The year of crisis that has been 2020 has fundamentally changed shareholder structures, as can be seen in a new infographic from Block-Builders.de. While the number of securities accounts being opened is reaching new highs, it is mainly young adults who are discovering this form of investment and gaining influence as a result.
Data from the “Aktion pro Aktie” survey indicate that 34% of Germans now hold shares. This was just 24% as recently as 2017. The increase is strongest among 18-24 year-olds, where the shareholder ratio climbed from 24% to 39% over the period.
Although the shareholder structure is becoming more heterogeneous, it is still predominantly men who are opting for shares as an investment. The median share owner is male, around 40 years old, has a university degree and earns around €4,000 after tax each month.
Young Shareholders With Increasing Influence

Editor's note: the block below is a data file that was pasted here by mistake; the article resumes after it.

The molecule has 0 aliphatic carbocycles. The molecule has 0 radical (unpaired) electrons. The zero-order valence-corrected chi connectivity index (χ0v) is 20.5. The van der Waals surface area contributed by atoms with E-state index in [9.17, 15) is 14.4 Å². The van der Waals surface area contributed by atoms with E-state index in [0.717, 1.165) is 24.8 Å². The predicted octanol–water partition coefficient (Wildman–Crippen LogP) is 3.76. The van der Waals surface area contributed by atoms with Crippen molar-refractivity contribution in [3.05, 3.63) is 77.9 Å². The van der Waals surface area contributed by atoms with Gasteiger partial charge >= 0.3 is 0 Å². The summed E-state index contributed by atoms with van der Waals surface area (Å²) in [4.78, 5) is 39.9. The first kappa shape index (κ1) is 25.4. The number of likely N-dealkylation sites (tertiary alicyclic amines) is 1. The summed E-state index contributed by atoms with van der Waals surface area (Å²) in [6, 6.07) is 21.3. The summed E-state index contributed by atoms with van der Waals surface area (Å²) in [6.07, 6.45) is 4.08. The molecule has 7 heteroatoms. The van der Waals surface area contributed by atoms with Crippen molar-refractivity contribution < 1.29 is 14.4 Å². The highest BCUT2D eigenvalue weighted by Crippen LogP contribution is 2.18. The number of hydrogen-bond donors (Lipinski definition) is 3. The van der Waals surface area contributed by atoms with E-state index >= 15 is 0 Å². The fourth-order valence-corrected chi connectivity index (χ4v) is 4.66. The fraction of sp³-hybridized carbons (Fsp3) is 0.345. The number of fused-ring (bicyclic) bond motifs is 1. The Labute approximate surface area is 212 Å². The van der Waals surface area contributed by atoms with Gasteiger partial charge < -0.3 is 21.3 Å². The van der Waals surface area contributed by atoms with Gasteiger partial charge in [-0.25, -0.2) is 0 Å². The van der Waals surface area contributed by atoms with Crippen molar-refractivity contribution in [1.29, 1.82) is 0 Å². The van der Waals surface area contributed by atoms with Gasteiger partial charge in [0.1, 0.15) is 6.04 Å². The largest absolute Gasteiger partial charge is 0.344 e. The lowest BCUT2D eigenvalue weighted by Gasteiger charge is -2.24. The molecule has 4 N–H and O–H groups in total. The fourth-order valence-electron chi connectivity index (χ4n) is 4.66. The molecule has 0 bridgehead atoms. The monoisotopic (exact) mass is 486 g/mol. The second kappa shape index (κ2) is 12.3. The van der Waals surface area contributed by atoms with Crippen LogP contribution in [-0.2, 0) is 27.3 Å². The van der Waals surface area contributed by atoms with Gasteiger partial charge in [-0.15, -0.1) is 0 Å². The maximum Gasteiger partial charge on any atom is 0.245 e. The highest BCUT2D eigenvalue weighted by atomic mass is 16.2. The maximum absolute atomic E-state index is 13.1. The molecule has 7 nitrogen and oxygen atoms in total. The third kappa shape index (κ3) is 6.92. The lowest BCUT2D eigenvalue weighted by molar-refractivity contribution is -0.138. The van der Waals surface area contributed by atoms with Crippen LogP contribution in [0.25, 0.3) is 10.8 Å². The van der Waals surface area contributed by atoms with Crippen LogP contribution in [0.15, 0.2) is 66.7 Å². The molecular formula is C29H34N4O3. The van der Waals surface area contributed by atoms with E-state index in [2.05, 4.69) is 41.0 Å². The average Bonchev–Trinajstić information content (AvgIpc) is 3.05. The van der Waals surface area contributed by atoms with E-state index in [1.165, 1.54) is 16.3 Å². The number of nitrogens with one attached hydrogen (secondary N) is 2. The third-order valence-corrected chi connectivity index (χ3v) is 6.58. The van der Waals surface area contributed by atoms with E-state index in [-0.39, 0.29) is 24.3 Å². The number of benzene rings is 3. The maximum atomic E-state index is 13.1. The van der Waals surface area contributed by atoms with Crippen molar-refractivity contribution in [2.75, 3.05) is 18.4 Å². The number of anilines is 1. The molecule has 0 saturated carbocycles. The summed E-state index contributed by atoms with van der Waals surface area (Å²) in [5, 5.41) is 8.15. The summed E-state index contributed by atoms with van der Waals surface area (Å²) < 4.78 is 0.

In Germany as well as in the United States of America, more and more young people are choosing to invest in shares. They often use neobrokers, with the provider Robinhood in particular enjoying great popularity. A look at the number of users underlines this rapid growth. There are currently 13 million people already using the online broker. Just 4 years ago the number of users was still one million. The fintech company’s turnover increased correspondingly from $9.3 to $180 million US. In Germany, however, it is Trade Republic, among others, that is on the rise.
However, other service providers operating in Germany are also experiencing impressive growth. A banker from ING reported that “never before have so many new securities account customers been acquired in such a short time”.
The current run on securities shows some curious traits, as can be seen in the infographics. For example, the price of Codak shares rose by more than 1,000% within a few days because “Robinhood investors” rushed into the security en masse. Similar episodes also occurred in the case of car rental company Hertz – which had at the time already filed for bankruptcy – again showing the influence of groupthink on the part of small investors.